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Putting the cartography
before the hordes


There is a book called Why men don’t listen and women can’t read maps. I tried reading it once and hated it but then I can  read maps. Another woman who can read maps is Mary Spence who claims that “Sat Nav is destroying our heritage”. She is the president of the Royal Cartographic Society and used a speech to complain that Google maps was put together by “computer people”.

The cartographers are not protesting about maps on the internet because they are less accurate or detailed. They are really protesting because they do cartographers out of a job.

Maps have had mistakes on them as long as there have been maps. What’s special about internet maps is that they aren’t kept up to date by cartographers but by ordinary people. There is nothing with more detail than Google Earth. Show me another map which has my car parked outside my house, or the sundeck of my aunt in San Diego. If there is anything to ignite the joy and wonder of maps it’s Google Earth. It get even better when you add things like the birdseye view in Streetmap, or the street view photographs in Google maps with links to Wikipedia.

Expansys HTC Touch Diamond advert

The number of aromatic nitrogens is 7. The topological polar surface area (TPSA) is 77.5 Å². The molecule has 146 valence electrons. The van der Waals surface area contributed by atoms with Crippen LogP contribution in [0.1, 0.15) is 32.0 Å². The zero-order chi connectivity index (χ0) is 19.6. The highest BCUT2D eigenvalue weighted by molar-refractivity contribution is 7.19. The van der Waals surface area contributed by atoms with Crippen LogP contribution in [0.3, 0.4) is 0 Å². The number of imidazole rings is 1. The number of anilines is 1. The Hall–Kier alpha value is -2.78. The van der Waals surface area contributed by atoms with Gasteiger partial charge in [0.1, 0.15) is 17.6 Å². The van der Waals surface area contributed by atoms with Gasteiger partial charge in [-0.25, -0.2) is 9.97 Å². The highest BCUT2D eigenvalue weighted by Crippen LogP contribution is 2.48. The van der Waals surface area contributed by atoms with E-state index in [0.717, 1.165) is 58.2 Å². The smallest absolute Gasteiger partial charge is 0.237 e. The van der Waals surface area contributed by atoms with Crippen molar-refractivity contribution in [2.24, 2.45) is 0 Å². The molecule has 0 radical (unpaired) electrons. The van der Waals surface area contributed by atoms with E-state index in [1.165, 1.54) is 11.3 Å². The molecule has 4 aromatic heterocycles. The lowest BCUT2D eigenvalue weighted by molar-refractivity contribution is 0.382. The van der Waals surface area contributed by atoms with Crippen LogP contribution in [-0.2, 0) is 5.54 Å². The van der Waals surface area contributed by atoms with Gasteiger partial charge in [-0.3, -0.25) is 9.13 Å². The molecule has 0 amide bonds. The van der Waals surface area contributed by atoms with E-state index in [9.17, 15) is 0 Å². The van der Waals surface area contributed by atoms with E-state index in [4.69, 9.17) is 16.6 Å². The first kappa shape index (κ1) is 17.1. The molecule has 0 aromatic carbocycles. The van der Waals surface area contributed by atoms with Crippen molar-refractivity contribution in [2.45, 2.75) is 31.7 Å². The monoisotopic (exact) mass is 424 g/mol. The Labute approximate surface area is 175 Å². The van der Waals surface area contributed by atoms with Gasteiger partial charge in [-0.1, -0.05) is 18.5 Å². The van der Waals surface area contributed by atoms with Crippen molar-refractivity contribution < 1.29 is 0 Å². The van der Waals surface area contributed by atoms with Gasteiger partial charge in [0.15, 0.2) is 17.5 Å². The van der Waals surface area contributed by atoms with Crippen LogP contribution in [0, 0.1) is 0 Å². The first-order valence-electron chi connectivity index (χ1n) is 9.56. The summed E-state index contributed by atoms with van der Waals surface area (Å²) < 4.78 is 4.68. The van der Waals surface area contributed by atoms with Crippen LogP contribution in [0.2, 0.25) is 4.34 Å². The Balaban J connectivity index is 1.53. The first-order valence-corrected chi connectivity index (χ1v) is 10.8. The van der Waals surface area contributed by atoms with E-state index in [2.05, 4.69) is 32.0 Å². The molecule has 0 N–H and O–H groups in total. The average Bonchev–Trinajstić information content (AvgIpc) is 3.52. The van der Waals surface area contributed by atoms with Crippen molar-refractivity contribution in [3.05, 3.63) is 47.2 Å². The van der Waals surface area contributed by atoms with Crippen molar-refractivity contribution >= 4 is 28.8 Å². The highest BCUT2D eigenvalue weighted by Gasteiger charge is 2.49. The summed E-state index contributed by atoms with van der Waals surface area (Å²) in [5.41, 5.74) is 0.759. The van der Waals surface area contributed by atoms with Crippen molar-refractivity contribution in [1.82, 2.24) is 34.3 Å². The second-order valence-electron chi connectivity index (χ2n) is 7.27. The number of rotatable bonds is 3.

Systems like Trafficmaster give dynamic traffic information – something no paper map can. And if you think the Marauders Map is confined to the fiction of Harry Potter it won’t be long before our mobile phones are regularly giving mapping information to our loved ones. Post a photo taken from your mobile to Flikr and the position is attached to the picture.

Millions of people with millions of phones updating a map is much more likely to give the very thing the cartographers says doesn’t exist: Rich, warm details of what you’ll find in a place. You can understand why they are scared. The digital maps that Ms Spence dislikes can be dynamic. They can tell you which car parks have spaces. The networks can work out that if lots of people are avoiding a route then it’s blocked. There might be a romance to “there be dragons” type maps and they have their place as art but for both the science and the intellectual curiosity of exploring places you can’t get to visit an internet map overlaid on a satellite photograph is not only going to be more accurate it will be more stimulating.

Cat Keynes publishes her thoughts on the mobile phone industry every Sunday at www.catkeynes.com you can read the column  the previous Friday by subscribing here.


Hooray, some money has been found for Bletchley Park the home of the computer. And they had a party to try and persuade more people to put their hands in their pockets. IBM and PGP have since done so.

The problem with clever text input techniques is that no-one can be bothered to learn them. Microwriting, Graffiti and loads of others have been and gone but the T9 pedigree of Swype might help this touch-screen technology.

If you fancy having your own mobile base station – that should fix your reception problems. There is one for auction here.

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